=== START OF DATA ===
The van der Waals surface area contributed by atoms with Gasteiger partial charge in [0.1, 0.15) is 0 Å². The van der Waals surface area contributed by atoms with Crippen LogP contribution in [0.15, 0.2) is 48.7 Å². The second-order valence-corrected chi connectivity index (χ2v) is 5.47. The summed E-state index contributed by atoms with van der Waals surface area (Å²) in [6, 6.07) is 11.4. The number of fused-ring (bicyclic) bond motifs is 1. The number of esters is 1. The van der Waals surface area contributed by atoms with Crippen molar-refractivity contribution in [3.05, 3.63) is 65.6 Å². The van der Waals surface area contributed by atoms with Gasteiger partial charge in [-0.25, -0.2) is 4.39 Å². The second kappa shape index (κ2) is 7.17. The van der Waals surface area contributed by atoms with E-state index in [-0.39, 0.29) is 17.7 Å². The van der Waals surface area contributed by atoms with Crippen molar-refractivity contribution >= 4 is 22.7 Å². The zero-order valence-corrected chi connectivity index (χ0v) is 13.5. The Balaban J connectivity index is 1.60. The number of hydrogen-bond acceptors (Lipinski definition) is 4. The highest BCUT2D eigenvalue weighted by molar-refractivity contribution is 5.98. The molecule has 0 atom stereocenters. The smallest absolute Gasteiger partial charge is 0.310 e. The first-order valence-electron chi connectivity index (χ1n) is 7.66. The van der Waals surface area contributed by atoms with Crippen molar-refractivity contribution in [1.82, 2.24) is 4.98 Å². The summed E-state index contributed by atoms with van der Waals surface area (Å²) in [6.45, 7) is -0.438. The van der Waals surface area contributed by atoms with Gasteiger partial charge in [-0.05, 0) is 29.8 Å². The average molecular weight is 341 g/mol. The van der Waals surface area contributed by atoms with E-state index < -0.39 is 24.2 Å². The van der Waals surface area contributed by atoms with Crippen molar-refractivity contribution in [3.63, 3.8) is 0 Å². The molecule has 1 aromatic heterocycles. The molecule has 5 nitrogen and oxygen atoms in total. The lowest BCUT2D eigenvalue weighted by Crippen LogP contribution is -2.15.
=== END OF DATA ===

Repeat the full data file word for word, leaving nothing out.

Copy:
The van der Waals surface area contributed by atoms with Gasteiger partial charge in [0.1, 0.15) is 0 Å². The van der Waals surface area contributed by atoms with Crippen LogP contribution in [0.15, 0.2) is 48.7 Å². The second-order valence-corrected chi connectivity index (χ2v) is 5.47. The summed E-state index contributed by atoms with van der Waals surface area (Å²) in [6, 6.07) is 11.4. The number of fused-ring (bicyclic) bond motifs is 1. The number of esters is 1. The van der Waals surface area contributed by atoms with Crippen molar-refractivity contribution in [3.05, 3.63) is 65.6 Å². The van der Waals surface area contributed by atoms with Gasteiger partial charge in [-0.25, -0.2) is 4.39 Å². The second kappa shape index (κ2) is 7.17. The van der Waals surface area contributed by atoms with E-state index in [-0.39, 0.29) is 17.7 Å². The van der Waals surface area contributed by atoms with Crippen molar-refractivity contribution >= 4 is 22.7 Å². The zero-order valence-corrected chi connectivity index (χ0v) is 13.5. The Balaban J connectivity index is 1.60. The number of hydrogen-bond acceptors (Lipinski definition) is 4. The highest BCUT2D eigenvalue weighted by molar-refractivity contribution is 5.98. The molecule has 0 atom stereocenters. The smallest absolute Gasteiger partial charge is 0.310 e. The first-order valence-electron chi connectivity index (χ1n) is 7.66. The van der Waals surface area contributed by atoms with Crippen molar-refractivity contribution in [1.82, 2.24) is 4.98 Å². The summed E-state index contributed by atoms with van der Waals surface area (Å²) in [6.45, 7) is -0.438. The van der Waals surface area contributed by atoms with Gasteiger partial charge in [-0.05, 0) is 29.8 Å². The average molecular weight is 341 g/mol. The van der Waals surface area contributed by atoms with E-state index < -0.39 is 24.2 Å². The van der Waals surface area contributed by atoms with Crippen molar-refractivity contribution in [3.63, 3.8) is 0 Å². The molecule has 1 aromatic heterocycles. The molecule has 5 nitrogen and oxygen atoms in total. The lowest BCUT2D eigenvalue weighted by Crippen LogP contribution is -2.15.